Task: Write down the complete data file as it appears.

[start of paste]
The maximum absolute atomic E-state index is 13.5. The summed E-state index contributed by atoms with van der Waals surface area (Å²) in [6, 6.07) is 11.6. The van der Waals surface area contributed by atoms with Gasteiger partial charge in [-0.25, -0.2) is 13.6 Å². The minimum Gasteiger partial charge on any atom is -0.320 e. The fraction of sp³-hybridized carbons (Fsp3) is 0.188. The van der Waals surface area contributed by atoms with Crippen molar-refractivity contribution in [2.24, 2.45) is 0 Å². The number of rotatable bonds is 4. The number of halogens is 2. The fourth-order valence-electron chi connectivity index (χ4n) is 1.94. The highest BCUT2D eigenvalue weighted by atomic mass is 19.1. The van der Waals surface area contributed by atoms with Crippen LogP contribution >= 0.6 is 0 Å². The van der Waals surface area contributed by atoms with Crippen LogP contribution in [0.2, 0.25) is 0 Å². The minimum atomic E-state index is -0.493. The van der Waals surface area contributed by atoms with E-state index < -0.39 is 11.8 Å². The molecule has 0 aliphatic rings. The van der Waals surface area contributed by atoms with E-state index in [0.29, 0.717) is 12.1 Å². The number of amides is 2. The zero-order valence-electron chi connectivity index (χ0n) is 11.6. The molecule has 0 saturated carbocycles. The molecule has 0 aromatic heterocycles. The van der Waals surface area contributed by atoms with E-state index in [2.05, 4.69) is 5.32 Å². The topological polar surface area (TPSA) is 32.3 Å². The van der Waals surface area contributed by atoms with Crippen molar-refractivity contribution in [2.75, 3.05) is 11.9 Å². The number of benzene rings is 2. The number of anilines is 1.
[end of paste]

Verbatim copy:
The maximum absolute atomic E-state index is 13.5. The summed E-state index contributed by atoms with van der Waals surface area (Å²) in [6, 6.07) is 11.6. The van der Waals surface area contributed by atoms with Gasteiger partial charge in [-0.25, -0.2) is 13.6 Å². The minimum Gasteiger partial charge on any atom is -0.320 e. The fraction of sp³-hybridized carbons (Fsp3) is 0.188. The van der Waals surface area contributed by atoms with Crippen molar-refractivity contribution in [2.24, 2.45) is 0 Å². The number of rotatable bonds is 4. The number of halogens is 2. The fourth-order valence-electron chi connectivity index (χ4n) is 1.94. The highest BCUT2D eigenvalue weighted by atomic mass is 19.1. The van der Waals surface area contributed by atoms with Crippen LogP contribution >= 0.6 is 0 Å². The van der Waals surface area contributed by atoms with Crippen LogP contribution in [0.2, 0.25) is 0 Å². The minimum atomic E-state index is -0.493. The van der Waals surface area contributed by atoms with E-state index < -0.39 is 11.8 Å². The molecule has 0 aliphatic rings. The van der Waals surface area contributed by atoms with E-state index in [0.29, 0.717) is 12.1 Å². The number of amides is 2. The zero-order valence-electron chi connectivity index (χ0n) is 11.6. The molecule has 0 saturated carbocycles. The molecule has 0 aromatic heterocycles. The van der Waals surface area contributed by atoms with E-state index in [2.05, 4.69) is 5.32 Å². The topological polar surface area (TPSA) is 32.3 Å². The van der Waals surface area contributed by atoms with Crippen molar-refractivity contribution in [2.75, 3.05) is 11.9 Å². The number of benzene rings is 2. The number of anilines is 1.